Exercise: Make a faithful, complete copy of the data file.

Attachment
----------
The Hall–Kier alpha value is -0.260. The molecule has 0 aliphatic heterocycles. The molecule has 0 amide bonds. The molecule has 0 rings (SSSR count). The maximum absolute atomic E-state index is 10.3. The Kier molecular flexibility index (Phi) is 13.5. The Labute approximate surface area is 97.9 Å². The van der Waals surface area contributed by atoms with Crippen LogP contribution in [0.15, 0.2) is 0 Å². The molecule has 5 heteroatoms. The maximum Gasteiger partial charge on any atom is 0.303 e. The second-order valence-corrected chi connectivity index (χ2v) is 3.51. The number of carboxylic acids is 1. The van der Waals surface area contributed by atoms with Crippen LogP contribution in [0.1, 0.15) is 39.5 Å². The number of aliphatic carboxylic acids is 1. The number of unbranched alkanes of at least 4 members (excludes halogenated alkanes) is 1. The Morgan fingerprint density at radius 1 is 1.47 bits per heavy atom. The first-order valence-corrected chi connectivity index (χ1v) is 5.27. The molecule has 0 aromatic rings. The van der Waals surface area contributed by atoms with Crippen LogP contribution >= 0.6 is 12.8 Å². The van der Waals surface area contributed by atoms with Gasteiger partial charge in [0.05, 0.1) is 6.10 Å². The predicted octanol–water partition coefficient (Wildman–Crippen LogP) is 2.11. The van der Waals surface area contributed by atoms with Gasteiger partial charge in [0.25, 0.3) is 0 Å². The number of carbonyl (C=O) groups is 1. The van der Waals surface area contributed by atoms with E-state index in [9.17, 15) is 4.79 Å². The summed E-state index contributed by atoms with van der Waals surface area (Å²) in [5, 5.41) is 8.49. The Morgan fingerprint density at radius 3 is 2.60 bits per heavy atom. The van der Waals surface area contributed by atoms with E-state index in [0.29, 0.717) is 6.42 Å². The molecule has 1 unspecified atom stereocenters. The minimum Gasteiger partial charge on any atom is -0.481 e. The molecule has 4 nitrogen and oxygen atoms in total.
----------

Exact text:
The Hall–Kier alpha value is -0.260. The molecule has 0 aliphatic heterocycles. The molecule has 0 amide bonds. The molecule has 0 rings (SSSR count). The maximum absolute atomic E-state index is 10.3. The Kier molecular flexibility index (Phi) is 13.5. The Labute approximate surface area is 97.9 Å². The van der Waals surface area contributed by atoms with Crippen LogP contribution in [0.15, 0.2) is 0 Å². The molecule has 5 heteroatoms. The maximum Gasteiger partial charge on any atom is 0.303 e. The second-order valence-corrected chi connectivity index (χ2v) is 3.51. The number of carboxylic acids is 1. The van der Waals surface area contributed by atoms with Crippen LogP contribution in [0.1, 0.15) is 39.5 Å². The number of aliphatic carboxylic acids is 1. The number of unbranched alkanes of at least 4 members (excludes halogenated alkanes) is 1. The Morgan fingerprint density at radius 1 is 1.47 bits per heavy atom. The first-order valence-corrected chi connectivity index (χ1v) is 5.27. The molecule has 0 aromatic rings. The van der Waals surface area contributed by atoms with Crippen LogP contribution >= 0.6 is 12.8 Å². The van der Waals surface area contributed by atoms with Gasteiger partial charge in [0.05, 0.1) is 6.10 Å². The predicted octanol–water partition coefficient (Wildman–Crippen LogP) is 2.11. The van der Waals surface area contributed by atoms with Gasteiger partial charge in [0.25, 0.3) is 0 Å². The number of carbonyl (C=O) groups is 1. The van der Waals surface area contributed by atoms with E-state index in [9.17, 15) is 4.79 Å². The summed E-state index contributed by atoms with van der Waals surface area (Å²) in [5, 5.41) is 8.49. The Morgan fingerprint density at radius 3 is 2.60 bits per heavy atom. The van der Waals surface area contributed by atoms with E-state index in [0.29, 0.717) is 6.42 Å². The molecule has 1 unspecified atom stereocenters. The minimum Gasteiger partial charge on any atom is -0.481 e. The molecule has 4 nitrogen and oxygen atoms in total.